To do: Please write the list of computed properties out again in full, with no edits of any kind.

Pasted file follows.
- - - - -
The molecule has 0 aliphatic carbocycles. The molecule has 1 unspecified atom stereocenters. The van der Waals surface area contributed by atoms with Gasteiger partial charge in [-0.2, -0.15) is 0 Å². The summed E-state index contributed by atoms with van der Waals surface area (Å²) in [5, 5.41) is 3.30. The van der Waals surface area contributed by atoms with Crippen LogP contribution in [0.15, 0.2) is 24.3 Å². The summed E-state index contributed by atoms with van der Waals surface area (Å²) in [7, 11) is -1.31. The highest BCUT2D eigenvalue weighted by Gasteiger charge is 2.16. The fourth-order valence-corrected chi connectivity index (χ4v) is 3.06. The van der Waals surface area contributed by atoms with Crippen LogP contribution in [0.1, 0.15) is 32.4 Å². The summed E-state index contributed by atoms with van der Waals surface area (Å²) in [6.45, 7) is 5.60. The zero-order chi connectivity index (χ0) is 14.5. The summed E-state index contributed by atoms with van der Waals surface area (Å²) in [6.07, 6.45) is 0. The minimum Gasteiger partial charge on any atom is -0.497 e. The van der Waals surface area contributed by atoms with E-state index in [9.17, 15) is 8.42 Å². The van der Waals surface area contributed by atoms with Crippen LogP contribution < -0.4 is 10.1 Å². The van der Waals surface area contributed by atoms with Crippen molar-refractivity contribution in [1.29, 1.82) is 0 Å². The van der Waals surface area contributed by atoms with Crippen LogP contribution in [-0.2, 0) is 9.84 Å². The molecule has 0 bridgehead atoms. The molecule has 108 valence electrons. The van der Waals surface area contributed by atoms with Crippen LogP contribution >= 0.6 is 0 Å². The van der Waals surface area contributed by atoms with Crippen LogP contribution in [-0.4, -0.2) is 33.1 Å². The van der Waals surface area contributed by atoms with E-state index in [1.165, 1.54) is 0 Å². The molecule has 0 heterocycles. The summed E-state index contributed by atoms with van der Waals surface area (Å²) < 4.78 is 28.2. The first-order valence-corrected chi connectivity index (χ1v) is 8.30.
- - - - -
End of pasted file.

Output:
The molecule has 0 aliphatic carbocycles. The molecule has 1 unspecified atom stereocenters. The van der Waals surface area contributed by atoms with Gasteiger partial charge in [-0.2, -0.15) is 0 Å². The summed E-state index contributed by atoms with van der Waals surface area (Å²) in [5, 5.41) is 3.30. The van der Waals surface area contributed by atoms with Crippen LogP contribution in [0.15, 0.2) is 24.3 Å². The summed E-state index contributed by atoms with van der Waals surface area (Å²) in [7, 11) is -1.31. The highest BCUT2D eigenvalue weighted by Gasteiger charge is 2.16. The fourth-order valence-corrected chi connectivity index (χ4v) is 3.06. The van der Waals surface area contributed by atoms with Crippen LogP contribution in [0.1, 0.15) is 32.4 Å². The summed E-state index contributed by atoms with van der Waals surface area (Å²) in [6.45, 7) is 5.60. The zero-order chi connectivity index (χ0) is 14.5. The summed E-state index contributed by atoms with van der Waals surface area (Å²) in [6.07, 6.45) is 0. The minimum Gasteiger partial charge on any atom is -0.497 e. The van der Waals surface area contributed by atoms with E-state index in [9.17, 15) is 8.42 Å². The van der Waals surface area contributed by atoms with Crippen LogP contribution < -0.4 is 10.1 Å². The van der Waals surface area contributed by atoms with Crippen molar-refractivity contribution in [1.29, 1.82) is 0 Å². The van der Waals surface area contributed by atoms with Crippen LogP contribution in [-0.2, 0) is 9.84 Å². The molecule has 0 bridgehead atoms. The molecule has 108 valence electrons. The van der Waals surface area contributed by atoms with Crippen LogP contribution >= 0.6 is 0 Å². The van der Waals surface area contributed by atoms with Crippen LogP contribution in [-0.4, -0.2) is 33.1 Å². The van der Waals surface area contributed by atoms with E-state index in [1.165, 1.54) is 0 Å². The molecule has 0 heterocycles. The summed E-state index contributed by atoms with van der Waals surface area (Å²) < 4.78 is 28.2. The first-order valence-corrected chi connectivity index (χ1v) is 8.30.